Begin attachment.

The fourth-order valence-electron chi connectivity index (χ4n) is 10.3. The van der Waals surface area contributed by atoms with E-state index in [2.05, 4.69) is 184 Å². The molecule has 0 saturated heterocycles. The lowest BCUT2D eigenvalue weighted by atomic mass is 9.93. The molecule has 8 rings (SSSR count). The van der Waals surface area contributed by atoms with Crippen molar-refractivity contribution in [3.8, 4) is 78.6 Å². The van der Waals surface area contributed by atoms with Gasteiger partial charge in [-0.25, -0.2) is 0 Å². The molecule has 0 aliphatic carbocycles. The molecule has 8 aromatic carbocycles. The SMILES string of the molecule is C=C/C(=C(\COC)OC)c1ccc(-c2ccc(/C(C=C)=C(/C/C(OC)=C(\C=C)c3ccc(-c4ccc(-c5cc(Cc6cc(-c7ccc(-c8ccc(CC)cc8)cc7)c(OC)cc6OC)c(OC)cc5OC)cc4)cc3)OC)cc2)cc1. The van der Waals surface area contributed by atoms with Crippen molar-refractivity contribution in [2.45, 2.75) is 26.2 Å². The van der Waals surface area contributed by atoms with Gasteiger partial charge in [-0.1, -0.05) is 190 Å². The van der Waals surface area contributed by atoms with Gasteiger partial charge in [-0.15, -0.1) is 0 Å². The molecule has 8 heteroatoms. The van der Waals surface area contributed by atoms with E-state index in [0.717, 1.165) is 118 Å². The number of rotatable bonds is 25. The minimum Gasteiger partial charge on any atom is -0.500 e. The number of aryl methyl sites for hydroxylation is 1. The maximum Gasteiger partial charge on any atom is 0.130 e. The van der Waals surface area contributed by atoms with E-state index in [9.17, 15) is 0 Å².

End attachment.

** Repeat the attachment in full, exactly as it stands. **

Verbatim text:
The fourth-order valence-electron chi connectivity index (χ4n) is 10.3. The van der Waals surface area contributed by atoms with E-state index in [2.05, 4.69) is 184 Å². The molecule has 0 saturated heterocycles. The lowest BCUT2D eigenvalue weighted by atomic mass is 9.93. The molecule has 8 rings (SSSR count). The van der Waals surface area contributed by atoms with Crippen molar-refractivity contribution in [3.8, 4) is 78.6 Å². The van der Waals surface area contributed by atoms with Gasteiger partial charge in [-0.25, -0.2) is 0 Å². The molecule has 0 aliphatic carbocycles. The molecule has 8 aromatic carbocycles. The SMILES string of the molecule is C=C/C(=C(\COC)OC)c1ccc(-c2ccc(/C(C=C)=C(/C/C(OC)=C(\C=C)c3ccc(-c4ccc(-c5cc(Cc6cc(-c7ccc(-c8ccc(CC)cc8)cc7)c(OC)cc6OC)c(OC)cc5OC)cc4)cc3)OC)cc2)cc1. The van der Waals surface area contributed by atoms with Crippen molar-refractivity contribution in [2.45, 2.75) is 26.2 Å². The van der Waals surface area contributed by atoms with Gasteiger partial charge in [-0.1, -0.05) is 190 Å². The van der Waals surface area contributed by atoms with Gasteiger partial charge in [-0.15, -0.1) is 0 Å². The molecule has 8 heteroatoms. The van der Waals surface area contributed by atoms with E-state index in [0.717, 1.165) is 118 Å². The number of rotatable bonds is 25. The minimum Gasteiger partial charge on any atom is -0.500 e. The number of aryl methyl sites for hydroxylation is 1. The maximum Gasteiger partial charge on any atom is 0.130 e. The van der Waals surface area contributed by atoms with E-state index in [9.17, 15) is 0 Å².